Hellraiser 1987 is one of the most genuinely unsettling British horror films ever, says ANDREW GARVEY
Year Released: 1987
Director: Clive Barker
Cast: Andrew Robinson, Clare Higgins, Ashley Laurence, Sean Chapman, Oliver Smith and Doug Bradley
One of the most genuinely unsettling British horror films ever, Hellraiser kicked off one of the genre’s longest running, though least financially successful, major franchises. Featuring some strong acting, stuffed with unforgettably gory imagery and some truly fantastic creature design and costuming, Clive Barker’s film is a British horror masterpiece.
Based on his own 1986 novella the Hellbound Heart, Barker wrote the screenplay and directed this, his first feature film as a horrific exploration of desire, sadomasochistic brutality and Hell. American businessman Larry Cotton and his second wife Julia, an apparently uptight Englishwoman, move into a new home, a ramshackle old place formerly belonging to Larry’s world-travelling, sex-mad brother Frank.
Assuming Frank is in prison somewhere, Larry and Julia (still lusting after the more interesting brother she previously had an affair with) are clearly unhappy together and she finds herself oddly drawn to the attic where Frank, in an earlier scene had met a gruesomely iconic end.
Messing with things he didn’t understand, Frank’s mysterious puzzle box opened up a gateway to Hell, bringing him to the attention of some terrifyingly realised humanoids – the Cenobites – led by a leather-clad man with pins in his head. Torn apart by their hooked chains, bits of Frank’s body are left all over the place while his soul is imprisoned in another, darker dimension.
On moving day, Larry cuts his hand and helpfully bleeds all over the attic, partially regenerating Frank’s body. Julia encounters her former lover in his unfinished state and agrees to help by supplying him with more blood. But how far will she go? And what will all this ultimately mean for her, Larry, his daughter Kirsty and the angry, manipulative being formerly known as Frank?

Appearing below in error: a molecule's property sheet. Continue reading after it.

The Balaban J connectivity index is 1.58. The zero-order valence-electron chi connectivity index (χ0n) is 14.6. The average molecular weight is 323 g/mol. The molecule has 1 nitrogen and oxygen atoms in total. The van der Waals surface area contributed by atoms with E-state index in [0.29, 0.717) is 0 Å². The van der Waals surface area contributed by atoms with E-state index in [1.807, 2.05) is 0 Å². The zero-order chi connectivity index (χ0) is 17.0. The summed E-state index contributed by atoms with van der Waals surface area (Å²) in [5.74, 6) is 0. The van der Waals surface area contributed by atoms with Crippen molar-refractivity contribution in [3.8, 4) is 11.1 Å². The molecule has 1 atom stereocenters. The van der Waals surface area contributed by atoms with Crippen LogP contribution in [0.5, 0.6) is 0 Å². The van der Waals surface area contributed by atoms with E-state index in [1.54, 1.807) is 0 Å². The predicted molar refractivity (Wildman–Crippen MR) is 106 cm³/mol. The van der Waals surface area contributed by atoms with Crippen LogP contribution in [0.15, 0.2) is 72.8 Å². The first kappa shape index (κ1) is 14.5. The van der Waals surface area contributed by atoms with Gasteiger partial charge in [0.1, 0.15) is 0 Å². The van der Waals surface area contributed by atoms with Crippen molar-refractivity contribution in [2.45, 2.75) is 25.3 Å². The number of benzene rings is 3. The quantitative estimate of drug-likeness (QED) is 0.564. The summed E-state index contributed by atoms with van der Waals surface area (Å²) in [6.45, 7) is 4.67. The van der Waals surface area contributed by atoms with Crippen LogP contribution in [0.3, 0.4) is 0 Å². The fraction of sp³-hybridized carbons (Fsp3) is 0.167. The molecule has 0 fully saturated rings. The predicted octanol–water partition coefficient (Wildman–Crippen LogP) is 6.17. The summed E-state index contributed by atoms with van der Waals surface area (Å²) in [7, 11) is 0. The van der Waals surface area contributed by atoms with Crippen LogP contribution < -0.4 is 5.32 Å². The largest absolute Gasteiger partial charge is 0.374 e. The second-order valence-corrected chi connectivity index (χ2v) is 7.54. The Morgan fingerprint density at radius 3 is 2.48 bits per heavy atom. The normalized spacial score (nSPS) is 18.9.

Wallowing in what Edgar Allan Poe called “the redness and the horror of blood” and replete with nightmarish religious references, Hellraiser remains, a quarter of a century after its release, a truly great horror film with special effects that still (on the whole) stand up shockingly well. The Cenobites are brilliantly hideous creations and every stage of Frank’s regeneration is eye-wateringly convincing.
But there’s far more to Hellraiser than just its effects. Frank and Julia make a frightfully credible, evil pairing. Frank particularly just has no redeeming features whatsoever and stands as one of the great villains of British cinema.
The Cenobite leader (never referred to as Pinhead) says little but simply oozes menace and in Kirsty we get a tough, believable heroine.
And, as you’d expect from Barker, we get a strong, imaginative script.
See it for the first time, or reacquaint yourself with a British horror classic.
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